Mahjong is deeply rooted in the culture of many immigrant Chinese families who work tirelessly to make it in America. Tommy’s recollection of mahjong connects back to a vivid memory of diligent Chinese immigrants who would use the game as an outlet to decompress from a long day at work. These aren’t your typical 9-to-5 jobs—this is the type of work that well-off Americans refuse to do and leave for whomever is willing to pick up the scraps. There are no such things as sick days or weekends off; the reality is that many immigrants have to work twice as hard (if not harder) to have a comfortable living situation in America. Mahjong was a game for Tommy’s father and his workers to play during the few hours they had to themselves.
If you are to take inspiration from, redesign, or profit from something that is not part of your cultural identity, you need to ask yourself: Why am I doing it? Who is it benefiting? Who will it hurt?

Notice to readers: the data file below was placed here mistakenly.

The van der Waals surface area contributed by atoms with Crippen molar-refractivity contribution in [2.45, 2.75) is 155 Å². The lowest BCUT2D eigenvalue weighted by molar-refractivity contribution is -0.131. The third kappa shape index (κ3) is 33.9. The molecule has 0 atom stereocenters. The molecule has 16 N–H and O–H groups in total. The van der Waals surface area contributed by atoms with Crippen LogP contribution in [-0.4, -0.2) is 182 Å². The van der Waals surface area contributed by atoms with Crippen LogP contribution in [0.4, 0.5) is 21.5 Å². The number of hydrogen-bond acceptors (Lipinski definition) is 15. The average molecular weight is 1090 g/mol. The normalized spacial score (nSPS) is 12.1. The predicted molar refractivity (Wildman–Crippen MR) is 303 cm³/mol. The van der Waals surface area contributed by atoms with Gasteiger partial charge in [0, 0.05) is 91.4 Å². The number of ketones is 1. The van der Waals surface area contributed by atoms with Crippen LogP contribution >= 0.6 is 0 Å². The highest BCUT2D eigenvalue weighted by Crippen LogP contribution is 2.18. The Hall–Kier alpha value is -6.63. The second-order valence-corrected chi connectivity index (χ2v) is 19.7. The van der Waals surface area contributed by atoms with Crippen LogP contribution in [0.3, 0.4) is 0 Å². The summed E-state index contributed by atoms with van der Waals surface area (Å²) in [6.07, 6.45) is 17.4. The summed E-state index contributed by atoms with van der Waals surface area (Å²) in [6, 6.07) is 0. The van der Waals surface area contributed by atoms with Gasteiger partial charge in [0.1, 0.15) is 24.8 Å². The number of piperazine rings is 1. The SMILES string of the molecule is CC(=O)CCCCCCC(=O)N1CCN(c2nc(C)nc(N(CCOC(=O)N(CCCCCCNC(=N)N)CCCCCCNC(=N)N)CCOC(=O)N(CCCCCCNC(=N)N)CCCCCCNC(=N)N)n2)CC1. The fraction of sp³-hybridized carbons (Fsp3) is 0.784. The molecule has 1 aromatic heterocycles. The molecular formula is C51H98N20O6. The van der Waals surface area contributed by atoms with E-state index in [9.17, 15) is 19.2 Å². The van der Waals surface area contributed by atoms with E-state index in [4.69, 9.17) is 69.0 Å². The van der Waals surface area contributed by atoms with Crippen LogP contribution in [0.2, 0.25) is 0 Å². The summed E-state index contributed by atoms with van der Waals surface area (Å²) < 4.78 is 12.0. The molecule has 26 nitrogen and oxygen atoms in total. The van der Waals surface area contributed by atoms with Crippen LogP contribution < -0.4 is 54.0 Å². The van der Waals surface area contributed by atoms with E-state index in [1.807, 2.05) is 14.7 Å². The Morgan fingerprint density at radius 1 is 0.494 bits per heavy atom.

Consider the story of Uncle King, one of the last original mahjong hand-carvers in Hong Kong. His family has been crafting mahjong sets for three generations. In an interview with Humans of Hong Kong, Uncle King said that if it were up to him, he wouldn’t have chosen this trade. However, he said that he feels a moral obligation to continue his craftsmanship because his father and grandfather did the same. Hand-carving mahjong tiles is considered a dying art in China, which Uncle King is trying to revive by holding tile-making workshops. Uncle King doesn’t do this because it’s simply entertaining or a hobby to him. He does it to preserve the generational skill that has been passed down to him. This lifetime dedication exemplifies the historical significance of the artisanship of mahjong tiles, which goes far beyond a passing Etsy whim.